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Compare and contrast the two love stories ("Peleus and Thetis"; "Ariadne and Theseus") in Catullus' Poem 64.

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Introduction

Compare and contrast the two love stories ("Peleus and Thetis"; "Ariadne and Theseus") in Catullus' Poem 64. Catullus' Poem 64 recounts the blissful marriage of Peleus and Thetis, the narration of which is interrupted by the recounting of another myth. This 'tale-within-a-tale' is the ekphrasis of a tapestry depicting Theseus' abandonment of Ariadne and telling of the ruinous consequences of this act for Theseus. It is this story of betrayed love that is woven into the coverlet of the matrimonial bed of Peleus and Thetis. Although it portends no such betrayal by either Peleus or Thetis, this vivid narrative tapestry dominates the poem and gives mythic idiom to a theme with which Catullus seems to have had much concern throughout his poetry of Lesbia.1 The lament of Ariadne is undoubtedly the centrepiece of the poem, and perhaps "puts into a woman's mouth the grief expressed elsewhere [in the poetry of] Catullus at his own abandonment by Lesbia."2 Theseus' lackadaisical absent-mindedness (made worse by the curse of Ariadne) causes his father's erroneous suicide, and may be indicative of the fecklessness of Lesbia.3 Perhaps then, the Peleus and Thetis narrative is merely a frame for the story of Ariadne.4 Yet, the extravagant wedding of Peleus and Thetis can be seen to represent an apex in the age of heroes - when the gods mingled with mankind. The disturbing epithalamium sung by the Fates foretells the fate of their son Achilles, and the destruction and grief that he will cause at Troy. ...read more.

Middle

Agricultural tools are left to rust in the abandoned fields: "nobody tills the land...the trailing vines Escape the curved rake's discipline; no oxen Thrust the share hard down, ripping clods...and a rough Tetter of rust flakes the forgotten plough."(43-48). In contrast, Ariadne, who awakens from her sleep on the beach to find her lover gone, feels the raw pain of desertion on an emotional level: "We know how, waking, In a hysteria of grief she fetched Scream after scream from the deep well of anguish"(135-37) The final lines of the poem contain Catullus' ethical critique of the abandonment of moral codes by man and describes the falling of mankind into total degradation: "Brothers plunged hands in the blood of brothers, children Ceased mourning for their parents... And vicious mothers seduced innocent boys In blasphemous outrage of the household gods"(437-42) The consequential desertion of mankind by the gods is therefore due to mankind's downward spiral into perversion: Till, right and wrong, virtue and vice, all weltering In mad perversity, we so estranged And horrified the minds of the good gods That they no longer condescend to join Men's feasts and festivals..."(443-47) The theme of abandonment is therefore demonstrated in both stories; the land itself is abandoned, Ariadne is left to die by her lover, man abandons his moral codes, and in turn, the gods abandon man. Consistently the imagery of b*****s throughout the poem evokes the role of women as mothers and nurturers. ...read more.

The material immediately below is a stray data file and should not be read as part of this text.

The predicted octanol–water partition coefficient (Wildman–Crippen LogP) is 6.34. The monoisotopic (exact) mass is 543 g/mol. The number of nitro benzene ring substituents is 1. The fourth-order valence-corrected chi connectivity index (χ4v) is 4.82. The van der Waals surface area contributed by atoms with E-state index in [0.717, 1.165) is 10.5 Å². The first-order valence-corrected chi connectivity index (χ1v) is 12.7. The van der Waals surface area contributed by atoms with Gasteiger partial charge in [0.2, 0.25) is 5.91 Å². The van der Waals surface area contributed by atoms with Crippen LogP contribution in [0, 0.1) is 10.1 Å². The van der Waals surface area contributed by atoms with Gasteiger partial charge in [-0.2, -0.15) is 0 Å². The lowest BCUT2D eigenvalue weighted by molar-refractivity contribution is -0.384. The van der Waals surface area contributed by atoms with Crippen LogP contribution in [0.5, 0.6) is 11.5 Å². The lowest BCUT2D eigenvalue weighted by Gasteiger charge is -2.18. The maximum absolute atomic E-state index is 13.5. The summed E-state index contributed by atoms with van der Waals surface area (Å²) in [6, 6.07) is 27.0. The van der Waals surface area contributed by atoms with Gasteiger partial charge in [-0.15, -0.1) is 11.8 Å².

Conclusion

I do not believe that it detracts at all from the positive outcome of Ariadne's story, where she is eased of her grief and at last attains a love like that of the goddess Thetis and her husband Peleus. 11 Wiseman, T.P., Catullus & His World: A Reappraisal, p. 180. Wiseman gives a wonderful explanation for Catullus' reasoning and intentions: "Catullus may not rewrite the happy ending, but he can overshadow it by lavishing all his attention on the anguish, and leaving the felicity wholly unemphasised...What we are shown is not the meeting of Ariadne and the god, not the joy and glory he brings her, but only his outlandish and barbarous company."p.180. 12 Fitzgerald, W., Catullan Provocations, p. 143. Fitzgerald claims that the poem's unity can be found, "in the theme of the union of gods and mortals, whose dark counterpart is the story of the abandoned Ariadne." p. 143. See also: Konstan, D., Neoteric Epic: Catullus 64, from Roman Epic. Konstan sees the unity of this theme as being passion: "Some have detected an analogy between Bacchus' love for Ariadne in the final panel of the ekphrasis and Thetis' assent to marriage with Peleus: two instances of passion joining a mortal and a divinity." p. 66 13 Fitzgerald, W., op. cit., p. 156. 14 Fitzgerald, W., op.cit., p. 150. In regards to Thetis and the Nereids, the Latin used is 'nutricum' - nutrix means 'nurse' or 'foster mother'. The inference to these women as potential mothers is stressed further with the depiction of Ariadne's b*****s; 'lactentis...papillas', meaning 'suckling', 'milky', 'juicy', or 'full of milk' b*****s. ?? ?? ?? ?? 1 ...read more.

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